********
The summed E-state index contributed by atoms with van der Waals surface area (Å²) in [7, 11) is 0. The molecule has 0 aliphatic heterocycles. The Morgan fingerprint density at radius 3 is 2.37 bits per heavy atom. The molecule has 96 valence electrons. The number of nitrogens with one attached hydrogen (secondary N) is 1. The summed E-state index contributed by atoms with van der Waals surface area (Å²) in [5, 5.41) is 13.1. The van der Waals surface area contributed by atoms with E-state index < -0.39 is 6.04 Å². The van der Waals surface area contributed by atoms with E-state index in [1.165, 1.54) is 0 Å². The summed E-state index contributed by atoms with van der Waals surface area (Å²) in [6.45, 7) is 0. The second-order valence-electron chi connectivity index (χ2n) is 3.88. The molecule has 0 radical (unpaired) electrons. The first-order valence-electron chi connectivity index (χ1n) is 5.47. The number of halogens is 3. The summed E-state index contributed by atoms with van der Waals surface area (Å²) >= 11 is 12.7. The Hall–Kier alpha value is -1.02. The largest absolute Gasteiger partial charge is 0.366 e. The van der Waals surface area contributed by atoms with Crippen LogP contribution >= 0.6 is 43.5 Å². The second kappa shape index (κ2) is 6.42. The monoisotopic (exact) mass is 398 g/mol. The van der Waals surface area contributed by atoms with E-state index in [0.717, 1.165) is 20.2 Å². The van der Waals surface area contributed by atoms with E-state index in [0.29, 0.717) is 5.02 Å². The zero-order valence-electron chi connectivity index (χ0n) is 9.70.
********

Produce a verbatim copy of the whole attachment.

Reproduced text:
The summed E-state index contributed by atoms with van der Waals surface area (Å²) in [7, 11) is 0. The molecule has 0 aliphatic heterocycles. The Morgan fingerprint density at radius 3 is 2.37 bits per heavy atom. The molecule has 96 valence electrons. The number of nitrogens with one attached hydrogen (secondary N) is 1. The summed E-state index contributed by atoms with van der Waals surface area (Å²) in [5, 5.41) is 13.1. The van der Waals surface area contributed by atoms with E-state index < -0.39 is 6.04 Å². The van der Waals surface area contributed by atoms with E-state index in [1.165, 1.54) is 0 Å². The summed E-state index contributed by atoms with van der Waals surface area (Å²) in [6.45, 7) is 0. The second-order valence-electron chi connectivity index (χ2n) is 3.88. The molecule has 0 radical (unpaired) electrons. The first-order valence-electron chi connectivity index (χ1n) is 5.47. The number of halogens is 3. The summed E-state index contributed by atoms with van der Waals surface area (Å²) >= 11 is 12.7. The Hall–Kier alpha value is -1.02. The largest absolute Gasteiger partial charge is 0.366 e. The van der Waals surface area contributed by atoms with Crippen LogP contribution >= 0.6 is 43.5 Å². The second kappa shape index (κ2) is 6.42. The monoisotopic (exact) mass is 398 g/mol. The van der Waals surface area contributed by atoms with E-state index in [0.717, 1.165) is 20.2 Å². The van der Waals surface area contributed by atoms with E-state index in [0.29, 0.717) is 5.02 Å². The zero-order valence-electron chi connectivity index (χ0n) is 9.70.